Two things we all know about wombats: they’re cute and they do square poos.
But while genetic ancestry tests have become all the rage for people wanting to delve into their family history, they haven’t extended to our furry friends.
Researchers at the University of Tasmania have done similar DNA tests on common wombats (Vombatus ursinus) to piece together their family tree for the first time and help conserve their numbers.
The tests showed that Maria Island and Bass Strait Island wombats are in fact from the same family. That means that some of the abundant wombats on Maria Island could be moved to replenish the Bass Strait Islands where they have been largely wiped out, says team member Dr Scott Carver.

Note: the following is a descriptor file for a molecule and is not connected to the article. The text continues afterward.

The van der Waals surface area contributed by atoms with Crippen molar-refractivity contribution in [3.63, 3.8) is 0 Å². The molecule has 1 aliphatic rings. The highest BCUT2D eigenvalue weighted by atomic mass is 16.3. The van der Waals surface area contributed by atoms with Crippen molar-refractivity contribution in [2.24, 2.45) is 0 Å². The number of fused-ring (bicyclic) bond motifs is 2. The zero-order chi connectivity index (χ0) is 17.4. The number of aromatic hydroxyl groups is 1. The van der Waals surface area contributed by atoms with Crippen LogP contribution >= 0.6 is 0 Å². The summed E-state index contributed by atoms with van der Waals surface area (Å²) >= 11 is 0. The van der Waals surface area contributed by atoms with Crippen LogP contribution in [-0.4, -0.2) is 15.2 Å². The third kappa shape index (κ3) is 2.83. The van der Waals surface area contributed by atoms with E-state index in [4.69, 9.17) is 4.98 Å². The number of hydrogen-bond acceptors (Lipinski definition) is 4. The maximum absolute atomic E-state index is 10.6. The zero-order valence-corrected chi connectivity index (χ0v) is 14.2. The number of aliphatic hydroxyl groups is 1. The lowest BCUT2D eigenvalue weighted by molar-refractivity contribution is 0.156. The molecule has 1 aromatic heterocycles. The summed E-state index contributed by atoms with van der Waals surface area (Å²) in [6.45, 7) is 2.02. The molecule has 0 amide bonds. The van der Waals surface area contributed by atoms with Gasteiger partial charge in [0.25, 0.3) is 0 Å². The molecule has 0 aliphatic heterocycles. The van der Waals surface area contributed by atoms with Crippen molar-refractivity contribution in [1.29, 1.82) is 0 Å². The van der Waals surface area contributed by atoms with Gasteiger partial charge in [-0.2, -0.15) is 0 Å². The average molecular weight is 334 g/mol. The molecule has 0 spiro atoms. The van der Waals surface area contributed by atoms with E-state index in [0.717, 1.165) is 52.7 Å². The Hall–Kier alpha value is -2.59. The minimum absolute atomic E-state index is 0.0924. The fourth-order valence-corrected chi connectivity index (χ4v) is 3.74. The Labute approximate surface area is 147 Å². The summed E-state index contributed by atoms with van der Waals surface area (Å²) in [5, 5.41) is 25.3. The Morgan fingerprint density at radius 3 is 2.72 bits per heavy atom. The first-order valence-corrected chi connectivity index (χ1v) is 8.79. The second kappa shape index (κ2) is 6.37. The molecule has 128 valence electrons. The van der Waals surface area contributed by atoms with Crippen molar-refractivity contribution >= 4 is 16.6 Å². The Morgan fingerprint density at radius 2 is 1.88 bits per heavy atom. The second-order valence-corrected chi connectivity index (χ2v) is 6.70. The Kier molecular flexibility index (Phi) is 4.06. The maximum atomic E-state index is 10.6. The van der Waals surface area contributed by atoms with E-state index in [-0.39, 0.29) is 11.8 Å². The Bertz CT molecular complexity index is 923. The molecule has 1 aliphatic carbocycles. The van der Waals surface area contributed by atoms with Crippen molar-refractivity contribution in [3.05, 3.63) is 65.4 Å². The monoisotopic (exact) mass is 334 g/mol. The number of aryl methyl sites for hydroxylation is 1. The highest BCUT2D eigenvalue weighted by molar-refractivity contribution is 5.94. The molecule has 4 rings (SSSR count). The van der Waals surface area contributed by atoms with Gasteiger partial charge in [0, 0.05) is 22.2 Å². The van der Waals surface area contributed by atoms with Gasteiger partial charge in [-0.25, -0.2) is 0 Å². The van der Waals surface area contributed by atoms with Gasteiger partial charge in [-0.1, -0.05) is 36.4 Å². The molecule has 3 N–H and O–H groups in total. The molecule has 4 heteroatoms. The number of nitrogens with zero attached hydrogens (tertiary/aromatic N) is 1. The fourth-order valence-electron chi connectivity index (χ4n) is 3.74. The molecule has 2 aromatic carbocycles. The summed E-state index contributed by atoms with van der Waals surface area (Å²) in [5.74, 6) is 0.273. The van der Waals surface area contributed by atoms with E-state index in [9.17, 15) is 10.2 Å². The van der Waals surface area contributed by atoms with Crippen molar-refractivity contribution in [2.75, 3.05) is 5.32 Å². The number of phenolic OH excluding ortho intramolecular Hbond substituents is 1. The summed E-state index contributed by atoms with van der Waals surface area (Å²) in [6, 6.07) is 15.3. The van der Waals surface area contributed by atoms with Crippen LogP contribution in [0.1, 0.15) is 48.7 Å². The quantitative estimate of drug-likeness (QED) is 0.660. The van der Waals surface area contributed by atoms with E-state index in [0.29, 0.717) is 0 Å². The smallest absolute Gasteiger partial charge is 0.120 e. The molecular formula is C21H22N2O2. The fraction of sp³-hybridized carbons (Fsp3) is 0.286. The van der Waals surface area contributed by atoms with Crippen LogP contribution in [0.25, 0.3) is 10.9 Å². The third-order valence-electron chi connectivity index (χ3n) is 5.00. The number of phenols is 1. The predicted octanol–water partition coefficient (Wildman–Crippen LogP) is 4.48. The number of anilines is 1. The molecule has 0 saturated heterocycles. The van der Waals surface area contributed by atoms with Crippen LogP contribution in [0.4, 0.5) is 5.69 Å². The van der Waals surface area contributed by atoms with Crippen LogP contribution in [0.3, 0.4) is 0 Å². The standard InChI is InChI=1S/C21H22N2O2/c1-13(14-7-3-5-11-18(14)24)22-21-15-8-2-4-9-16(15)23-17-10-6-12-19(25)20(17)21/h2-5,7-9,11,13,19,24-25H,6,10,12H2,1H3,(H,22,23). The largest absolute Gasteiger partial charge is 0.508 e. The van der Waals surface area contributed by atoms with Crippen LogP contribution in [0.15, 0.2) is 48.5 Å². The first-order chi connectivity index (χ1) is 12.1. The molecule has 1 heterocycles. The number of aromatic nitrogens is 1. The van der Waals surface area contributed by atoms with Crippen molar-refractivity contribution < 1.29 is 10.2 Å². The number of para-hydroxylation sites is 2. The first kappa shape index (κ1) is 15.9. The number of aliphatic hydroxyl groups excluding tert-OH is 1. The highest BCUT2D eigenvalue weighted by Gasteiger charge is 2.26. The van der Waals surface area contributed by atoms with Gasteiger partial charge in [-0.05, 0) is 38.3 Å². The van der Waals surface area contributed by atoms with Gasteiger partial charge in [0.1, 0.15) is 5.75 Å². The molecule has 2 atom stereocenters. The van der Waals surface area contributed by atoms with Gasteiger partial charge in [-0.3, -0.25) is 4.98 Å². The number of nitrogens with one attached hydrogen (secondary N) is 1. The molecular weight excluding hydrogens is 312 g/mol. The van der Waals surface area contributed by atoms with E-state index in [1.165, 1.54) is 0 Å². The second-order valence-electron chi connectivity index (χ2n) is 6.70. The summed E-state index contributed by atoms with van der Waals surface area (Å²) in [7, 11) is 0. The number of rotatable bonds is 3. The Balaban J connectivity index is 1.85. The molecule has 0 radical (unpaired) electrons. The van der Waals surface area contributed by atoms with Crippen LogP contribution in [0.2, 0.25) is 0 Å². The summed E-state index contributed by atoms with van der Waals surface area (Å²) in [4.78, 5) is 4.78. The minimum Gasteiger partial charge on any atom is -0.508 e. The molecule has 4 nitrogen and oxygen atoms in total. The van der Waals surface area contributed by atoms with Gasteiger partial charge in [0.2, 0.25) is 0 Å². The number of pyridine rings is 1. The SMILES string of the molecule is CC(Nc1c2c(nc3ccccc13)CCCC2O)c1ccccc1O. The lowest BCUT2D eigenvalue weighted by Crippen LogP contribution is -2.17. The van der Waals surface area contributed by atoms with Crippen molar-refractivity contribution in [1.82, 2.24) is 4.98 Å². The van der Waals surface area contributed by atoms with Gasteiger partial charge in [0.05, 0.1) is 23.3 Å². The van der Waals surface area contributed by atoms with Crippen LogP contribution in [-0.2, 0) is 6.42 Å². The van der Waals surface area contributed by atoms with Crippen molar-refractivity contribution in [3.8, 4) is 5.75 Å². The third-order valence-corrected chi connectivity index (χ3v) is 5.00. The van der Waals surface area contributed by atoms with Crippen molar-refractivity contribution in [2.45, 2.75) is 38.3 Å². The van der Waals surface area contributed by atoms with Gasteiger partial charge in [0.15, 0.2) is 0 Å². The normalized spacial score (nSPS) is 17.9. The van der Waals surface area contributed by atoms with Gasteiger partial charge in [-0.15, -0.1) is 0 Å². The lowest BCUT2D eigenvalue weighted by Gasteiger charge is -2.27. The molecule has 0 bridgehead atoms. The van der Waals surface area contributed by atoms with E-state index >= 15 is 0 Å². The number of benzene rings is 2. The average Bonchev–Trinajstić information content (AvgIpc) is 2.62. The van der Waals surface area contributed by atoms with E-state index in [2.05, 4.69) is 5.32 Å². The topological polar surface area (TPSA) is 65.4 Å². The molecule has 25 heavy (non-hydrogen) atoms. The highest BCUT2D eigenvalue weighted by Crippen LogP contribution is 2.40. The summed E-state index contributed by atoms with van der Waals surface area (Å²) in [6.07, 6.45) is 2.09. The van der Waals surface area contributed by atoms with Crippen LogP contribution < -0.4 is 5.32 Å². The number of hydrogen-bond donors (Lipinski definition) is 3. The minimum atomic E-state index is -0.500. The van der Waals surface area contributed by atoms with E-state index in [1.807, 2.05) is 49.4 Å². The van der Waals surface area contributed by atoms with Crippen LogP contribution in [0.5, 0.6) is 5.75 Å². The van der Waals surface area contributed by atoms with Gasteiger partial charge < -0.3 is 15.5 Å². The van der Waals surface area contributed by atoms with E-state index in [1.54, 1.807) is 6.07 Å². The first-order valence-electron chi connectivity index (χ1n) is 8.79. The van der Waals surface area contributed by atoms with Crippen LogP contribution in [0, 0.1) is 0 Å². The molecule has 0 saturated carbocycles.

The mainland and Tasmanian populations were revealed to be two separate subspecies. Knowing that there are three genetically-distinct wombat populations in south-east Australia means that conservationists could consider mixing them in the future if any become too inbred, the researchers say.
“If fitness is low, there are potential benefits through the incorporation of genetic variation from other populations,” they write.
The findings are key for preventing further wombat declines, the researchers say. The population in mainland Australia has already halved, and four of the five Bass Strait Islands that once had wombats no longer have any at all.
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